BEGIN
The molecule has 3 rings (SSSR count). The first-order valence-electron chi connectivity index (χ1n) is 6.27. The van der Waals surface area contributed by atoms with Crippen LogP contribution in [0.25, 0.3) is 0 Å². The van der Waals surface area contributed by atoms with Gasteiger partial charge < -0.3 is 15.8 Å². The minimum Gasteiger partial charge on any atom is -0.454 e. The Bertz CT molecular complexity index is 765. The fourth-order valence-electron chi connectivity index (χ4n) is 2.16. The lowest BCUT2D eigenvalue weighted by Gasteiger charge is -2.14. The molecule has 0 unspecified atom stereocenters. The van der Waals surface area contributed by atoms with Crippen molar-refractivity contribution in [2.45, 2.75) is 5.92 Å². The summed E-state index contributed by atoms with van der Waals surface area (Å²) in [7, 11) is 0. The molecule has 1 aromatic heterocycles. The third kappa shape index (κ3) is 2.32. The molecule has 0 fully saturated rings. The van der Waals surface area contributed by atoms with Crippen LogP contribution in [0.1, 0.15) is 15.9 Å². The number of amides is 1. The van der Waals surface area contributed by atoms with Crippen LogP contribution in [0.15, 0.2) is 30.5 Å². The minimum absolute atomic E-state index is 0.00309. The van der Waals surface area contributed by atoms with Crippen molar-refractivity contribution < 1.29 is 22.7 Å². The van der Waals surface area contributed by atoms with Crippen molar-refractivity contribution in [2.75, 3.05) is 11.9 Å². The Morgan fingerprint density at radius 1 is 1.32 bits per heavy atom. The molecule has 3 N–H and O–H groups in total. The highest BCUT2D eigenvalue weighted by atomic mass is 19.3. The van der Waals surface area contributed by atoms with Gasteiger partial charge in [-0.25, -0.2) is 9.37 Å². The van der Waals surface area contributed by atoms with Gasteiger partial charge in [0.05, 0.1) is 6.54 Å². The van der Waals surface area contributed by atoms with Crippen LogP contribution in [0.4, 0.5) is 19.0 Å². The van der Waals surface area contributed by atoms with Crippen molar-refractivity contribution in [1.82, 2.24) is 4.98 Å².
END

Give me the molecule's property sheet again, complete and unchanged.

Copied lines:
The molecule has 3 rings (SSSR count). The first-order valence-electron chi connectivity index (χ1n) is 6.27. The van der Waals surface area contributed by atoms with Crippen LogP contribution in [0.25, 0.3) is 0 Å². The van der Waals surface area contributed by atoms with Gasteiger partial charge < -0.3 is 15.8 Å². The minimum Gasteiger partial charge on any atom is -0.454 e. The Bertz CT molecular complexity index is 765. The fourth-order valence-electron chi connectivity index (χ4n) is 2.16. The lowest BCUT2D eigenvalue weighted by Gasteiger charge is -2.14. The molecule has 0 unspecified atom stereocenters. The van der Waals surface area contributed by atoms with Crippen molar-refractivity contribution in [2.45, 2.75) is 5.92 Å². The summed E-state index contributed by atoms with van der Waals surface area (Å²) in [7, 11) is 0. The molecule has 1 aromatic heterocycles. The third kappa shape index (κ3) is 2.32. The molecule has 0 fully saturated rings. The van der Waals surface area contributed by atoms with Crippen LogP contribution in [0.1, 0.15) is 15.9 Å². The number of amides is 1. The van der Waals surface area contributed by atoms with Crippen LogP contribution in [0.15, 0.2) is 30.5 Å². The minimum absolute atomic E-state index is 0.00309. The van der Waals surface area contributed by atoms with Crippen molar-refractivity contribution < 1.29 is 22.7 Å². The van der Waals surface area contributed by atoms with Crippen molar-refractivity contribution in [2.75, 3.05) is 11.9 Å². The Morgan fingerprint density at radius 1 is 1.32 bits per heavy atom. The molecule has 3 N–H and O–H groups in total. The highest BCUT2D eigenvalue weighted by atomic mass is 19.3. The van der Waals surface area contributed by atoms with Gasteiger partial charge in [-0.25, -0.2) is 9.37 Å². The van der Waals surface area contributed by atoms with Gasteiger partial charge in [0.05, 0.1) is 6.54 Å². The van der Waals surface area contributed by atoms with Crippen LogP contribution in [0.4, 0.5) is 19.0 Å². The van der Waals surface area contributed by atoms with Crippen molar-refractivity contribution in [1.82, 2.24) is 4.98 Å².